This Court issued on August 21, 1968 a writ of preliminary injunction restraining the execution of the municipal court’s judgment. We find the petition to be devoid of merit. To stay execution of the judgment while the appeal is pending in the Court of First Instance, it was incumbent upon the petitioners to deposit in court the monthly rental of twenty pesos, the amount which was found by the municipal court to be due under the lease contract.
It is true that the dispositive part of the municipal court’s judgment did not specifically order the petitioners to pay the monthly rentals from September, 1966 until they vacate the premises. The payment of the current and future rentals should have been indicated in the judgment. There is usually such a disposition in the inferior court’s judgment in favor of the plaintiff in an unlawful detainer case.
However, that omission did not preclude the Court of First Instance from ordering the execution of the municipal court’s judgment for failure of the defendants to deposit in court the current monthly rentals. The fact that they asked for a stay of execution pending appeal by posting a supersedeas bond is a commitment on their part to deposit the current rentals which, as already noted, the municipal court found to be twenty pesos a month under the lease contract breached by the defendants.chanrobles.com : virtual law library
Section 8, Rule 70 of the Rules of Court provides that the execution of the municipal court’s judgment is stayed by (1) perfecting an appeal and filing of a supersedeas bond and (2) depositing with the Court of First Instance during the pendency of the appeal "the amount of rent due from time to time under the contract, if any, as found by the judgment" of the municipal court. The deposit is necessary to prevent further damage to the plaintiff (De Laureano v. Adil, L-43345, July 29, 1976, 72 SCRA 148, 154).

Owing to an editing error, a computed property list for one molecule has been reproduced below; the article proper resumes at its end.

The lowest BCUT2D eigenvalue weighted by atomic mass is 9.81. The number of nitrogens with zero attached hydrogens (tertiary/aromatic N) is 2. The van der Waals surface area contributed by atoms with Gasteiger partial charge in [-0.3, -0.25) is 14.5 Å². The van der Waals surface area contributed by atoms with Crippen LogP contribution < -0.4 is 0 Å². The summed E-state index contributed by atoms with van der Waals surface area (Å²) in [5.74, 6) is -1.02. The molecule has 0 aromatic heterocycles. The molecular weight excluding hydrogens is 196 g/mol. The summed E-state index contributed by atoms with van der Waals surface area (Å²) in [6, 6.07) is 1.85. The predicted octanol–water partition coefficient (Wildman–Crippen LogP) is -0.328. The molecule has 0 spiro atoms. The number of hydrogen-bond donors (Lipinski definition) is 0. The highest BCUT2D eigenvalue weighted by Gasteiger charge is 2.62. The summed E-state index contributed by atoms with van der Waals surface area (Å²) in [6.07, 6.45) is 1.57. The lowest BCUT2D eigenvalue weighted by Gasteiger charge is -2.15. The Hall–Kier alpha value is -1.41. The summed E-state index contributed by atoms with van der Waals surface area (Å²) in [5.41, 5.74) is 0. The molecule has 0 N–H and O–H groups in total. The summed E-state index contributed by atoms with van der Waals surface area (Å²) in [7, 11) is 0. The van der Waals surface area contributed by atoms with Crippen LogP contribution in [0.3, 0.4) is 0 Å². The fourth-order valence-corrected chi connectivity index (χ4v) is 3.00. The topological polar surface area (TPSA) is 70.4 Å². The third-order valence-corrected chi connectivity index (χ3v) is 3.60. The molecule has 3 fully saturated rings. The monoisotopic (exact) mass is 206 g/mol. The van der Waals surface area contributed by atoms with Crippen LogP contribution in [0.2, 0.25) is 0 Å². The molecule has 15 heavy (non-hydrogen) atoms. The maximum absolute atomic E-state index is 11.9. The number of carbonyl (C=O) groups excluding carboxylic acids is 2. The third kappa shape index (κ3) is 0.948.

In case the defendant fails to make the monthly deposit of the current rentals, it is generally mandatory for the Court of First Instance to order execution of the appealed judgment. Its duty to do so is ministerial and imperative (Acibo v. Macadaeg, 120 Phil. 444, 448; 3 Moran’s Comments on the Rules of Court, 1970 Ed., p. 334).
With respect to the denial of defendants’ motion to dismiss, no error was committed by the trial court. In ejectment cases, the defendant may not divest the inferior court of its jurisdiction by merely claiming ownership of the property involved (Castro v. De los Reyes, 109 Phil. 64, 68).
Defendants’ claim of ownership may be ventilated in a separate action. The unlawful detainer action involves only possession de facto.
The municipal court found that the defendants were lessees of the disputed premises. As lessees, they are not permitted to deny the title of the plaintiffs at the time of the commencement of the relation of landlord and tenant between them (Sec. 3[b], Rule 131, Rules of Court; Art. 1436, Civil Code).chanrobles lawlibrary : rednad
WHEREFORE, the petition is dismissed and the injunction is dissolved. Costs against the petitioners.
Fernando (Chairman), Barredo, Antonio, Concepcion, Jr. and Santos, JJ., concur.